Teachers should stop assigning heavy workloads of homework, especially for younger children. They should instead be encouraged to use the time spent on homework on free play and exploration, where they can learn healthy interpersonal and independence skills from their peers.
Schools should also put greater emphasis on recess, with less adult supervision. While kids should always be kept safe, the definition of “safety” should be narrowed to mean only physical safety. Even if some kids are being excluded or groups of kids aren’t playing “fair,” these are opportunities for kids to explore how to handle rejection and emotional discomfort on their own—which will build their long-term emotional fortitude.
School administrators should also strictly limit the use of devices on school property, as they have been shown to disrupt the learning process and (especially social-media apps) increase feelings of social isolation, which leads to anxiety and depression. As kids get older, educational institutions should be mindful of the fact that today’s youth grow up much slower than previous generations.
Even if they are able to master college-level coursework, students often arrive on campus unprepared for the social and emotional responsibilities of independent living. This is why there is a growing push to delay the admission of high school graduates into college.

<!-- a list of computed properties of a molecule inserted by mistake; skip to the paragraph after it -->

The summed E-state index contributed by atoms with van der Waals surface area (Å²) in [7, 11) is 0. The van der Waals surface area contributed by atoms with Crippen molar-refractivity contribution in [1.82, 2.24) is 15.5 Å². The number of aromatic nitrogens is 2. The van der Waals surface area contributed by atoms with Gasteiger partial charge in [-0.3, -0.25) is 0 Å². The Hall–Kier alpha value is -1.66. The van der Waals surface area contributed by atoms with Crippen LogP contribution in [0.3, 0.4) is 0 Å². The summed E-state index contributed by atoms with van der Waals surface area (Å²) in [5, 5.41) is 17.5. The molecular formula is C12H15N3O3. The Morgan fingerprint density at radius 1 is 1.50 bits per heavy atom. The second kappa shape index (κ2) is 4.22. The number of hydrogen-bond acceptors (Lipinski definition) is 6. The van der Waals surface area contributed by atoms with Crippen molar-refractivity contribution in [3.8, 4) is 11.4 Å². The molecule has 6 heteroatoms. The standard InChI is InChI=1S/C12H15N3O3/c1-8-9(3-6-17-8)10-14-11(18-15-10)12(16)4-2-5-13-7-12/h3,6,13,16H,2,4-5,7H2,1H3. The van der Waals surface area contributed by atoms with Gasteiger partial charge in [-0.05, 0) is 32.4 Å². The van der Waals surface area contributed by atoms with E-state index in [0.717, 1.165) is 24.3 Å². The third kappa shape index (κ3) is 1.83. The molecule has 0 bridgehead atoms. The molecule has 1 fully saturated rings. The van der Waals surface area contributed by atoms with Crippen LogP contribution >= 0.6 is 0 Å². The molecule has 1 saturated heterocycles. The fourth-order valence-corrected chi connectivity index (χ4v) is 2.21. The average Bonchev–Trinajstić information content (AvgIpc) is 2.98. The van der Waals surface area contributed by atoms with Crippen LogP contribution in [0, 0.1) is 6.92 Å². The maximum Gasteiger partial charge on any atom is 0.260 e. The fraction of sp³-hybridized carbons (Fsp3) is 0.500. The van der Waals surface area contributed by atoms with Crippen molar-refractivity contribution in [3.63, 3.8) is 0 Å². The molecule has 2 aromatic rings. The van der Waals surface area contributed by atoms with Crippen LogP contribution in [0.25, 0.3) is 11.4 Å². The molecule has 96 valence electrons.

Public figures like retired United States Army General Stanley McChrystal propose a “gap year” between high school and college, during which young adults can live and work away from their parents. This will teach them valuable independence and interpersonal skills, hopefully reducing their demands for safety and protection once they do enter college.
A national gap year program would have the added benefit of bringing together young people from diverse backgrounds, better preparing them for the diversity of opinions and experiences they will encounter, both in college and in the professional world after graduation.
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Here's what you'll find in our full The Coddling of the American Mind summary:
- The "three Untruths" that have taken hold of young people
- The damage that "speech codes" cause on college campuses
- How colleges are increasingly seeing students as customers